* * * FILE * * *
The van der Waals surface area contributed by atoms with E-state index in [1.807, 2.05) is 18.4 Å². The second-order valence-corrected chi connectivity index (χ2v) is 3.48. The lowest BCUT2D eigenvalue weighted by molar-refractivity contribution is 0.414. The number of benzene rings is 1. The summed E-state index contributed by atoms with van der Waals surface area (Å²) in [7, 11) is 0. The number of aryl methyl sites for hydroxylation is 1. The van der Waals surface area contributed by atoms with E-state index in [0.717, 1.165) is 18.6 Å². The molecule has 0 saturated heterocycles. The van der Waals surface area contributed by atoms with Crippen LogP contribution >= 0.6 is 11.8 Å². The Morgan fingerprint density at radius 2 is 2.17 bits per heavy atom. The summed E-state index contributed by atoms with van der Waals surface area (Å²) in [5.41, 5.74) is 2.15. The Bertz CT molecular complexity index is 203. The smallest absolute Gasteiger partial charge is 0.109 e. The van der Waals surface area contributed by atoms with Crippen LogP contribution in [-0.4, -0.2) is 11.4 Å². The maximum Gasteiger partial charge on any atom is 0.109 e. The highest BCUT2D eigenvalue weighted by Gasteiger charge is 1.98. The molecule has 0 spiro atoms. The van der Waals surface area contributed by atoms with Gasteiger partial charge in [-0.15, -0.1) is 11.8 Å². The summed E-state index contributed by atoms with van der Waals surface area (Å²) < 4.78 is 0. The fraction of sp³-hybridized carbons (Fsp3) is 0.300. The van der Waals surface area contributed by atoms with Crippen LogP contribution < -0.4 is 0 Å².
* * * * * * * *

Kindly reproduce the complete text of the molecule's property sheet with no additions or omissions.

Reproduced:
The van der Waals surface area contributed by atoms with E-state index in [1.807, 2.05) is 18.4 Å². The second-order valence-corrected chi connectivity index (χ2v) is 3.48. The lowest BCUT2D eigenvalue weighted by molar-refractivity contribution is 0.414. The number of benzene rings is 1. The summed E-state index contributed by atoms with van der Waals surface area (Å²) in [7, 11) is 0. The number of aryl methyl sites for hydroxylation is 1. The van der Waals surface area contributed by atoms with E-state index in [0.717, 1.165) is 18.6 Å². The molecule has 0 saturated heterocycles. The van der Waals surface area contributed by atoms with Crippen LogP contribution >= 0.6 is 11.8 Å². The Morgan fingerprint density at radius 2 is 2.17 bits per heavy atom. The summed E-state index contributed by atoms with van der Waals surface area (Å²) in [5.41, 5.74) is 2.15. The Bertz CT molecular complexity index is 203. The smallest absolute Gasteiger partial charge is 0.109 e. The van der Waals surface area contributed by atoms with Crippen LogP contribution in [-0.4, -0.2) is 11.4 Å². The maximum Gasteiger partial charge on any atom is 0.109 e. The highest BCUT2D eigenvalue weighted by Gasteiger charge is 1.98. The molecule has 0 spiro atoms. The van der Waals surface area contributed by atoms with Gasteiger partial charge in [-0.15, -0.1) is 11.8 Å². The summed E-state index contributed by atoms with van der Waals surface area (Å²) < 4.78 is 0. The fraction of sp³-hybridized carbons (Fsp3) is 0.300. The van der Waals surface area contributed by atoms with Crippen LogP contribution < -0.4 is 0 Å².